Let's start by a little bit of terminology. I'm going to use the word typeface. But what's the difference between typefaces and fonts? So just think of it in terms of a typeface being the design of the letterforms and then the font is the delivery mechanism. So the typeface is the album, the fonts are the songs. And the fonts actually make up that whole, which is called a typeface. Helvetica is a typeface. Helvetica bold 12pt is the font. Here's some more examples of typefaces and then specific fonts. So just remember album, song. And these are terms that designers take a lot of pride in being able to differentiate. Most people say the word font, if you have any type designer friends, you can show off by saying typeface. So where do you get fonts? Well, some of them, as you know, already exist on your computer, they come pre-installed. Others you can download for free. There's a lot of options, not all of them are good. And then others are available for purchase and these are always be...
tter design than the free ones. But it's likely that you don't need to buy fonts in the case of your presentations. When you're choosing a typeface, choose one and it should be very clear like the one I'm using here. Here are the major classifications of typefaces. Serif typically are used in bodies of text that are printed, like books. And sans serifs, you see these being used across screens. Then decorative is something that you want to always avoid, they are meant to be used only in large sizes for decoration. This goes back to what we talked about earlier that design isn't decoration. So let's pick a neutral typeface, like a san serif. What are some good free san serif typefaces? So these are free sans serif typefaces that come pre-installed whether you have a Mac or a PC. I've also included these in the bonus material. And there's links to the free downloads, Montserrat and Roboto. No matter what, always manage your fonts. This sort of error window is something that you never want to see. So you might design your presentation using Montserrat and then try to open it on another computer that doesn't have Montserrat installed, you're going to see this message that says, "Hey, this font is missing. What do I do?" Make sure that if it's not a system font that you have on your laptop, save it in a folder, whatever folder your presentation file's in. Typography is powerful you can establish hierarchy and meaning with it. All caps is, you know, shouting. Lowercase feels friendly. You can use color to emphasize things and you can also use style to emphasize things like italics or bold. Just remember don't italicize everything because then what happens? Nothing's italicized, so nothing is being highlighted. Same with bold. You can also use size to create hierarchy and meaning. And when you're picking a size of type, think about the back of the room where you're presenting and also your audience. How old are they? This will affect their eyesight. This here is 100pt, which is fairly large and then obviously 32pt below it is way too small. A general rule is when using sizes, make sure you have enough contrast between every level of typography. So here you see the header is set large, the bullet content is smaller, and then footnotes which are the least important on the slide are even smaller. You can generally think about it as 30 percent between each level. But that's going to vary. Just make sure that there's enough difference that it looks intentional. Another thing that drives me crazy about presentations is people don't set the text appropriately. I mean you have the ability to control the width of the text box. So here's some random paragraph and what's happening is the word "bad" is hanging out on its own at the end. And not only is it doing that, it's also not a good word to have doing that. So it calls attention to the word bad. It's called an orphan and it's a typesetting no no. So the better solution is to be aware of orphans and when this happens, just extend the width of your text box and it's fixed. You also want to remember to always be aware of the alignment of your type. Here's a worst case scenario. The header text is extending past the margins that we set and then the information below it is all over the place. You want to make sure everything is aligned when you've got bulleted content, align that bullet with the other lines of text and just picture this imaginary line that you could potentially draw down the side and everything would be bumped up against that line. So overall, it's really important to remember with typography any gesture you make says something. So be sure that you do it with intention.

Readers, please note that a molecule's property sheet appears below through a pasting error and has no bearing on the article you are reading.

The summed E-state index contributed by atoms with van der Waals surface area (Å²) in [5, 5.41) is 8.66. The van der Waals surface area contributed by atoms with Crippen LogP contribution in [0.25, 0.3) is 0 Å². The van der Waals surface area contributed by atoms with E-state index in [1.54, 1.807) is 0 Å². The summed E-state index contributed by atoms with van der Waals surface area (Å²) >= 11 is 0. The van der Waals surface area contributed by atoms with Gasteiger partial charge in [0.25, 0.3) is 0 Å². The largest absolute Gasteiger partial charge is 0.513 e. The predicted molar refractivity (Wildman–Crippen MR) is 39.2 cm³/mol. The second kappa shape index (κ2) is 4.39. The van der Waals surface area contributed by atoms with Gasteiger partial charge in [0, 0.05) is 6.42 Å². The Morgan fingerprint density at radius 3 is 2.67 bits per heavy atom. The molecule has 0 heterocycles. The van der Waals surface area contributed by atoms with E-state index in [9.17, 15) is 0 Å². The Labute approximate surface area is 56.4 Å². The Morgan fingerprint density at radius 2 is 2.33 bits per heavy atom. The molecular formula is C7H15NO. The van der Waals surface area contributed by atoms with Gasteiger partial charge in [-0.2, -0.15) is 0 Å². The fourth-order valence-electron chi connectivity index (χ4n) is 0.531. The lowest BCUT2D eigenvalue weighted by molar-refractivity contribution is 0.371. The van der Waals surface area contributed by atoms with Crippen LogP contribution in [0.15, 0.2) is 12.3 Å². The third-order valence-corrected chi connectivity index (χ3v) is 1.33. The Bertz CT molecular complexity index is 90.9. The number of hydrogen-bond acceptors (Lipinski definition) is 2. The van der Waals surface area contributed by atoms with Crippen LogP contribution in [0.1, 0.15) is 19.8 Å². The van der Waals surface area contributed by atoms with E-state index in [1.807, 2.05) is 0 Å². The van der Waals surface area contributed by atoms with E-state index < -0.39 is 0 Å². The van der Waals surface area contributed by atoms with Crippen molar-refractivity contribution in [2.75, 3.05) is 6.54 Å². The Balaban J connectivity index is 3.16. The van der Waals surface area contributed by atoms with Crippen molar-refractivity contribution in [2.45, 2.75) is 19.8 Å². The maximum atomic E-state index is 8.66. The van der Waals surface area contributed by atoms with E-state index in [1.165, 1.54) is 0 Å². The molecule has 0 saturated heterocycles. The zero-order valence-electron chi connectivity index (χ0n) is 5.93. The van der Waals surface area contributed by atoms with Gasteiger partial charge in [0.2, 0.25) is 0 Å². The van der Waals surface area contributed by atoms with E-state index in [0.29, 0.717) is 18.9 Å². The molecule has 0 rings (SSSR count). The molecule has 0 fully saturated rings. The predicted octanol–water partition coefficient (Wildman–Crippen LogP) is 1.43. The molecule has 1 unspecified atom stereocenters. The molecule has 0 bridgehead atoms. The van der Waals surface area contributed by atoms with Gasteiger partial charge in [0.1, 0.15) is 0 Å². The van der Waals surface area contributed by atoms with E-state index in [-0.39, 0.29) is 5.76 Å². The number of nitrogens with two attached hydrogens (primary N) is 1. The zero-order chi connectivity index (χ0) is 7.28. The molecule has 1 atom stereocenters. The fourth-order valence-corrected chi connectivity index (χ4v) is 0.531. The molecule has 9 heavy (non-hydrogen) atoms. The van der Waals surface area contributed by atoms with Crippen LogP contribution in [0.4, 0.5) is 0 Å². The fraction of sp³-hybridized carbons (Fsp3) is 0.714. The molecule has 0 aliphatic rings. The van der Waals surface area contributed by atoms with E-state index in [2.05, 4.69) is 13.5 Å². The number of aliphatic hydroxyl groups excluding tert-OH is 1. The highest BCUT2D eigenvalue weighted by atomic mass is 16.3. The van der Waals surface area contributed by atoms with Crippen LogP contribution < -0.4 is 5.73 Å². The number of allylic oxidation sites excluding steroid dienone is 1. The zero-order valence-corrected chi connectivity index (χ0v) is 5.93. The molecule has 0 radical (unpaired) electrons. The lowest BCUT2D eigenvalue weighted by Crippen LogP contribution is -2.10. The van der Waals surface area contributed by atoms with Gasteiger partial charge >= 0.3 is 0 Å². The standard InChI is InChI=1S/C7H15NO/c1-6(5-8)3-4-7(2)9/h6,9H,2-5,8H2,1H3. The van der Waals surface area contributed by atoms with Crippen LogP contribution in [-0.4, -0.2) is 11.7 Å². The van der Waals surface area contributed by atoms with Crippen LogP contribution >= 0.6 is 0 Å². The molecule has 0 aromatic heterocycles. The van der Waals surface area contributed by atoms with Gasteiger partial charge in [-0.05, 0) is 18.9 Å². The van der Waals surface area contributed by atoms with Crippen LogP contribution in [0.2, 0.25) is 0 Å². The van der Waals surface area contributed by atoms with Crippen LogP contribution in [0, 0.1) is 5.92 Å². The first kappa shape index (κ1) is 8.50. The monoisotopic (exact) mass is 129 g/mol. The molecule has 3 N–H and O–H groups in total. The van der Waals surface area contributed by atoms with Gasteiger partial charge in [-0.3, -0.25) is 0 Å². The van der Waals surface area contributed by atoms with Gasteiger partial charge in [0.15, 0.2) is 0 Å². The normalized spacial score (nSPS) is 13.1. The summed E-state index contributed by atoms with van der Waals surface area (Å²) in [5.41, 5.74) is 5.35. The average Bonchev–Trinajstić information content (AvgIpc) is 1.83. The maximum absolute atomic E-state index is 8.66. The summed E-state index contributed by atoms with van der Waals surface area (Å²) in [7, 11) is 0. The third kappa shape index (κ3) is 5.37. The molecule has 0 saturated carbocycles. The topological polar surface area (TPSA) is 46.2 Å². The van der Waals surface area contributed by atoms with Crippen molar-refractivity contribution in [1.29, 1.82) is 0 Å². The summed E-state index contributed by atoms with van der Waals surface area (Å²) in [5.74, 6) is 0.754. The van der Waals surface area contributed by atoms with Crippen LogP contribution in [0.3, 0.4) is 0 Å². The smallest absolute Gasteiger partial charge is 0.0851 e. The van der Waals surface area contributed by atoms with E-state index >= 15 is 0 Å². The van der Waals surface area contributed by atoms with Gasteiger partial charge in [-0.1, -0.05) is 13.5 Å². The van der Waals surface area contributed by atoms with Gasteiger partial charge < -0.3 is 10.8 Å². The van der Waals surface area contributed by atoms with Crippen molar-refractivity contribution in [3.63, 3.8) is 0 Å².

Lara McCormick is a nationally recognized designer and educator, and the former Head of Design Education at CreativeLive in San Francisco, CA. She is the author of ‘Playing with Type: 50 Graphic Experiments forExploring Typographic Design Principles’ published by Rockport Press.Lara is
This is a very basic class focused for a beginner, but explained well. I was hoping to see some great, successful and unique designs, but none were given. Much of the information here is beginner graphic design basics.
People often overlook the fundamentals of building a great presentation. We've all seen too many different typefaces, crazy typefaces, and distracting formatting and colors. Lara teaches you to build a presentation from the ground up, reminding us that the content is vitally important and that design is used to communicate, not decorate. I really appreciate the seemingly "small" tips that add up to make a big difference. I'll have much more awareness going into my next presentation. Thanks, lara!